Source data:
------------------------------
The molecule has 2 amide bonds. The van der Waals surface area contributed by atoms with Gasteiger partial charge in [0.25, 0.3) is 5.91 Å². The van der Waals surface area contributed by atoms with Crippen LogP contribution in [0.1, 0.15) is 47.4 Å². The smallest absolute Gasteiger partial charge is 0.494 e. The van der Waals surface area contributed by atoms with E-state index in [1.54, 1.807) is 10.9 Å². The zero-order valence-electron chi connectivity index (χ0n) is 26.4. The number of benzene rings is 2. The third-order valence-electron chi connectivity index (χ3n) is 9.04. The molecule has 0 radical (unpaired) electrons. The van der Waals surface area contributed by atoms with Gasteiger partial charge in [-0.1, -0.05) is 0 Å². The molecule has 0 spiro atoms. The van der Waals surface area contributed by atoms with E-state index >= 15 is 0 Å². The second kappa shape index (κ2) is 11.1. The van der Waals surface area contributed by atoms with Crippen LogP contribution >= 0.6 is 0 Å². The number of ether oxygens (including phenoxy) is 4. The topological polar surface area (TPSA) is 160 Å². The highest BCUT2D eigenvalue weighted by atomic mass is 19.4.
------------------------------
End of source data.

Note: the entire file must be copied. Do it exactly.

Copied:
The molecule has 2 amide bonds. The van der Waals surface area contributed by atoms with Gasteiger partial charge in [0.25, 0.3) is 5.91 Å². The van der Waals surface area contributed by atoms with Crippen LogP contribution in [0.1, 0.15) is 47.4 Å². The smallest absolute Gasteiger partial charge is 0.494 e. The van der Waals surface area contributed by atoms with E-state index in [1.54, 1.807) is 10.9 Å². The zero-order valence-electron chi connectivity index (χ0n) is 26.4. The number of benzene rings is 2. The third-order valence-electron chi connectivity index (χ3n) is 9.04. The molecule has 0 radical (unpaired) electrons. The van der Waals surface area contributed by atoms with Gasteiger partial charge in [-0.1, -0.05) is 0 Å². The molecule has 0 spiro atoms. The van der Waals surface area contributed by atoms with E-state index >= 15 is 0 Å². The second kappa shape index (κ2) is 11.1. The van der Waals surface area contributed by atoms with Crippen LogP contribution >= 0.6 is 0 Å². The number of ether oxygens (including phenoxy) is 4. The topological polar surface area (TPSA) is 160 Å². The highest BCUT2D eigenvalue weighted by atomic mass is 19.4.